Tim Carpenter Attack

Two people approach Sen. Tim Carpenter, D-Milwaukee, as he is taking pictures of the latest night of violence at the Wisconsin Capitol. Carpenter said on Twitter the two were part of a group that attacked him. 

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(The Center Square) – There is almost no one in the Wisconsin legislature who is speaking up for the protesters who toppled statues and attacked a state senator in the latest night of violence. 

A large mob turned their anger against the State Capitol late Tuesday night and into the early morning hours of Wednesday. They tore down the Forward statue, as well as a statue of Col. Hans Christian Heg, a Norwegian-American abolitionist who died fighting for the Union Army at the Battle of Chickamauga while leading the Scandinavian 15th Wisconsin Volunteer Regiment during the U.S. Civil War. 

Sen. Tim, Carpenter, D-Milwaukee, took to Twitter early Wednesday morning to say he was attacked when he tried to take a picture of the damage. 

"I took this pic- it got me assaulted & beat up," Carpenter tweeted. "Punched/kicked in the head, neck, ribs. Maybe concussion, socked in left eye is little blurry, sore neck & ribs. 8-10 people attacked me. Innocent people are going to get killed. Capitol locked- stuck in office. Stop violence nowPlz!"

As of noon Wednesday, no one had been arrested for either vandalism or the attack on Carpenter. 

Lawmakers' reaction to the chaos, while all negative, ran along a spectrum.

Rep. Gordon Hintz, D-Oshkosh, said in a statement that he is "frustrated" by what happened.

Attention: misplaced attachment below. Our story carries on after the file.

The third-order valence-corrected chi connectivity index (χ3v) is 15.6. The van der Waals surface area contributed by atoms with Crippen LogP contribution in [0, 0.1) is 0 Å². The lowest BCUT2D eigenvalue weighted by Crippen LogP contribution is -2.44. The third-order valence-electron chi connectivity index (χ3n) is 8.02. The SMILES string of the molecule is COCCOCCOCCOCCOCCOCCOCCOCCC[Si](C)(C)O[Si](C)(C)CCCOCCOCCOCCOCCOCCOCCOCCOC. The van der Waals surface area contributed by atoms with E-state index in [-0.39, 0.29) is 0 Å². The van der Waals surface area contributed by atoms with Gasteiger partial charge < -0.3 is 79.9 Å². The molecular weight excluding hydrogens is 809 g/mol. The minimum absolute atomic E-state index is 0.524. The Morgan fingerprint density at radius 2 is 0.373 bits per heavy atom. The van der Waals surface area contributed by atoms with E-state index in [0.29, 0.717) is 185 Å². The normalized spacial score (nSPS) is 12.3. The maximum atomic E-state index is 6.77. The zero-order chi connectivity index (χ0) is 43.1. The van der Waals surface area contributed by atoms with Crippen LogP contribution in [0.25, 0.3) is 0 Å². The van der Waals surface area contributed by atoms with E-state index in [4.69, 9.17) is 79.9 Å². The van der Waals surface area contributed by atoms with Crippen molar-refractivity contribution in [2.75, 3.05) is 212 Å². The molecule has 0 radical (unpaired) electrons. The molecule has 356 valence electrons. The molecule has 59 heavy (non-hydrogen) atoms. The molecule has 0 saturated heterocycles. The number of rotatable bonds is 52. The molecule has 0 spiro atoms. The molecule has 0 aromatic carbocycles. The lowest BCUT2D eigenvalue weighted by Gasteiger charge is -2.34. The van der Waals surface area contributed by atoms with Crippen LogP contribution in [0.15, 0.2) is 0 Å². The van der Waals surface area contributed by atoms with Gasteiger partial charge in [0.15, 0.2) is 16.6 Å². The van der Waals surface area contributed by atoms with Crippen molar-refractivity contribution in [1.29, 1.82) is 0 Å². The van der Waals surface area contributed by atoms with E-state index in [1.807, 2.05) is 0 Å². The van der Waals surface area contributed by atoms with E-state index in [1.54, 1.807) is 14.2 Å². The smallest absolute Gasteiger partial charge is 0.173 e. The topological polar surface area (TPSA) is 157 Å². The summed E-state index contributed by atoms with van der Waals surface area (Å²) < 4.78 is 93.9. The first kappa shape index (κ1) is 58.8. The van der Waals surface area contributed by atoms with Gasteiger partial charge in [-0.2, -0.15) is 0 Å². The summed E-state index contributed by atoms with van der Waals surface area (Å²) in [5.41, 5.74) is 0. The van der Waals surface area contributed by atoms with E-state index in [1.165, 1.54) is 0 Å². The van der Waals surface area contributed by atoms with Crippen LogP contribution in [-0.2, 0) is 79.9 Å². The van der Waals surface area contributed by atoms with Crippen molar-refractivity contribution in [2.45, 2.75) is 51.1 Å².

“In recent weeks, we have seen people across the country raising their voice to peacefully speak out against injustice in our society," Hintz said. "What happened last night at the Capitol goes against those efforts and does harm to our state. Violently attacking a state senator and damaging state property does not, in any way, help to make positive change in our communities."

Sen. Dave Hansen, D-Green Bay, also said the attack on the Capitol is not in line with the protests Madison has seen since George Floyd's death late last month. 

"No person should feel unsafe in their community," Hansen said. "The violence needs to stop so we can return the focus to the original intent of the protest: to provide systemic reform to our police departments so the rights of every person, regardless of their race, are protected."

Republicans had much stronger takes on what happened. 

"My advice to all Wisconsinites: Do not travel to the city of Madison," Rep. Jim Steineke, R-Kaukauna, wrote on Twitter early Wednesday. "It is unsafe and your lives could be in danger. The Mayor has lost control. Gov. [Tony] Evers refuses to take control. The weakest leadership I’ve ever witnessed."

Sen. Chris Kapenga, R-Delafield, issued an official statement that clearly stated: "Enough is Enough."

He continued: "While the Governor slept in his estate, the statehouse was under siege. We need a leader, not an apologist. Governor Evers and Mayor Rhodes-Conway have enabled this destructive and violent behavior through consistent inaction and appeasement. What will it take for Governor Evers to see that these are not protests, they are violent riots?" Kapenga wrote. "These criminals need to be prosecuted to the full extent of the law, and be ordered to pay restitution to repair the damage."

Evers said he is monitoring the situation. But he added he's also focused on why protesters were in the streets in the first place. 

“What happened in Madison last night presented a stark contrast from the peaceful protests we have seen across our state in recent weeks," the governor said in a statement. "I want to be clear: violence against any person – whether in the middle of the street in broad daylight, at home trying to sleep, going for a run, or happening upon a protest as was the case last night – is wrong. It should never be tolerated."

The governor said he is "prepared to activate the Wisconsin National Guard," but as of noon Wednesday had not issued that order. 

This article originally ran on thecentersquare.com.



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